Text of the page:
I haven’t read Evan Goldstein’s first book, Perfect Pairings, and now I know that I’m missing a great book in my library. I’ll have to remedy that.


Because I’ve just finished Evan’s latest book daring pairings, published by UC Press, and now only imagine the great wine and food recommendations that I’ve yet to read.

Evan Goldstein is a Master Sommelier… One of only slightly more than 100 in the United States. Couple that with the fact that Evan’s mother is Joyce Goldstein, the beloved food writer, cookbook author, restaurant/food industry consultant. With the foundation of his formative years being guided by someone so brilliant, Evan was destined for also creating greatness.

[SIDEBAR: In 1996, Joyce Goldstein was responsible for the Gorbachev Foundation dinner for 900 guests, honoring Mikail Gorbachev.]

Other chefs in Evan’s book include Phillipe Jeanty (Bistro Jeanty ~ Napa), Hubert Keller (Fleur de Lys ~ San Francisco), Charlie Trotter (Charlie Trotter’s ~ Chicago), Suzanne Goin (Tavern ~ Los Angeles), for example. The list is long and formidable. Get the book for lots more details… You won’t be disappointed.

You may now begin to understand that his daring pairings is a book worth it’s weigh in gold. It really is.

I found this book to be written in a fun and easy style, mirroring Evan’s persona. Evan’s stepped outside of the safe and usual box for this book’s wine recommendations… A few examples are Arneis, Garganega, Torrontes, and Vermentino for whites; and Barbera, Mencia, Petite Sirah (brownie points), and Tempranillo for reds.

Just learning about each new variety takes a bit of bravery, doesn’t it? To step outside of saying, “I’ll have the Chardonnay, please,” means that you’ve segued from wine 101 to wine 102. To say something new and exciting, we first have to get our tongues around Garganega, for example… Not to worry, Evan gives us easy to pronounce keys right under the name of the variety you “dare” to order… “I’ll have the gahr-gah-neh-gah, please.” (You can practice saying it on the way to the wine shop, where it will then just trip off your tongue, unless you’re like me. I’ll still stumble the first time.)

Evan’s “pairings” recipes have been contributed by his favorite chefs… including his mother’s Neapolitan Ragù, with Aglianico as the matching wine. (Imagine growing up with his mother in your kitchen?) Following each recipe, Evan lists reliable producers, whose wines he’s found to be consistently made in styles that are appropriate to each grape variety. He places these wines in three categories of everyday ($5-$15), premium ($16-$39), and splurge ($40+above).”

This pairings part of the book has us bravely understanding how the right food flavors and the right wine chemistry happening inside your mouth is dependent upon finding that perfect balance. This starts with the wine. Evan explains the keys to understanding wine, with five keys:

  1. Acidity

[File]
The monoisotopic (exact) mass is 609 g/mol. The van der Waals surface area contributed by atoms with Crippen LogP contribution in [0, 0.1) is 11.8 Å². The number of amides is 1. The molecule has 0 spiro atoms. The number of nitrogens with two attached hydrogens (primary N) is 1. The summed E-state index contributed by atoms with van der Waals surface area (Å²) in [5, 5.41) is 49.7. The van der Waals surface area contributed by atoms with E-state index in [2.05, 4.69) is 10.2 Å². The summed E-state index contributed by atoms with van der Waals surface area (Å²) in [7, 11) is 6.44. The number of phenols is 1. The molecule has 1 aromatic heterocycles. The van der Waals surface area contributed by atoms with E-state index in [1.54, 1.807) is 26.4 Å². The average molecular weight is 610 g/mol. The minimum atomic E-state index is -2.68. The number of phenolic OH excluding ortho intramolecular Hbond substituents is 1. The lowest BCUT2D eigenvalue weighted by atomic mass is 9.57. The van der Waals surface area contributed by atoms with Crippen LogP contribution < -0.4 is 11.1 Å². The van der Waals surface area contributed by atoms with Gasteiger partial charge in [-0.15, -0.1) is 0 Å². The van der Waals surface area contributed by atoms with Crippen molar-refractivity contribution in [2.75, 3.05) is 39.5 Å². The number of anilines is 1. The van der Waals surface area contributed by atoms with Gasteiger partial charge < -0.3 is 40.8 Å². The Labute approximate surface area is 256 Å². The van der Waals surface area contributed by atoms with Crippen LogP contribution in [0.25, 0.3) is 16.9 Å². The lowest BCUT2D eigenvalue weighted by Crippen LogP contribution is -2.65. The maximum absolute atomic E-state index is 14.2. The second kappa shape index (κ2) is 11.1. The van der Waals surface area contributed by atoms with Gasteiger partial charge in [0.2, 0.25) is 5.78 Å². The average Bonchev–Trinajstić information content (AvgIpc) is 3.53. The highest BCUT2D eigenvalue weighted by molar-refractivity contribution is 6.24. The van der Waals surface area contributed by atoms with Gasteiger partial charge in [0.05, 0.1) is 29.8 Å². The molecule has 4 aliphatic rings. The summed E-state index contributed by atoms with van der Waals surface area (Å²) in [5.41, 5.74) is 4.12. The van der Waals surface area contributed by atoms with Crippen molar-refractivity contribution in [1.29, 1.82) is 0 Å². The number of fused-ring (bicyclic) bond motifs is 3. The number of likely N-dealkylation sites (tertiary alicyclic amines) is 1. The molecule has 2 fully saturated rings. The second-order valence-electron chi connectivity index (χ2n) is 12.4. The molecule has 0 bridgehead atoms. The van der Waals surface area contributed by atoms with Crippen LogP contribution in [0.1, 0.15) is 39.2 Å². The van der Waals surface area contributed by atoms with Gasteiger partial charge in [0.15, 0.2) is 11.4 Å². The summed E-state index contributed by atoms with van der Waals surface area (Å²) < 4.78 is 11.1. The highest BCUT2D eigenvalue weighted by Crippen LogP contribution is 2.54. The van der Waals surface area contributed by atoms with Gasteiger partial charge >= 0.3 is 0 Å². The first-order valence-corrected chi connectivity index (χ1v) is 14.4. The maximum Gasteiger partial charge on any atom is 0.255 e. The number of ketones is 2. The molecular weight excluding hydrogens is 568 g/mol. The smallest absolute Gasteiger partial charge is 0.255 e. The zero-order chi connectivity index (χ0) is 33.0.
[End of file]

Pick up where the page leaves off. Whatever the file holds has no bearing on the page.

2. Sweetness
  3. Tannin
  4. Oak
  5. Alcohol

Each key is fully and easily explained. The keys also connects us to which foods will benefit from these varying factors.

After his introduction, we walk into his two worlds of white and red wines, with each section being broken down:

  • The grape’s background
  • Pairing with food
  • Pairing pointers
  • The cheese plate
  • The recipe
  • Recommended producers

Okay… This is the Bible of all Bibles for food and wine pairings for those who dare, from one who dared…

You know I love Evan Goldstein (based on my background with Petite Sirah) for taking on PS in a book that’s a treasure. It makes me realize that I should now develop my own “Daring” list of wine writers who understand this eclectic variety. Topping the list with Evan Goldstein is Mark Oldman, who’s just published Olman’s Brave New World of Wine.

Is it a coincidence that these two accomplished writers and excellent palates have recognized that the unusual varieties provide us with so much more fun and adventure, or is it a sign of the times?

I’m going to give this one to the Millennials, my friends. My generation dared to step outside of the box and switch from Chardonnay to Sauvignon Blanc. It is this new emerging generation that is willing to surpass their parents and really get it on.

Evan Goldstein is part of a movement to delve deeply into the depths of the food and wine experience, in order to delight in the gastronomic and vinous pleasures formerly held only for the gods… I’m raising my glass of the Alentejo’s Touriga Nacional for my love of this Portuguese variety, and the recipe of Grilled Pork Chops with Dried Cherry, Bacon, and Vidalia Onion Conserve by Ben Barker of Magnolia Grill ~ Durham, North Carolina.

This is one book that you won’t be putting down anytime soon… I dragged it across country with me to Maine. Now, I’ll be dragging it around my kitchen, wine shelves, an new Air & Water, Inc. wine cooler. I’m so jazzed…

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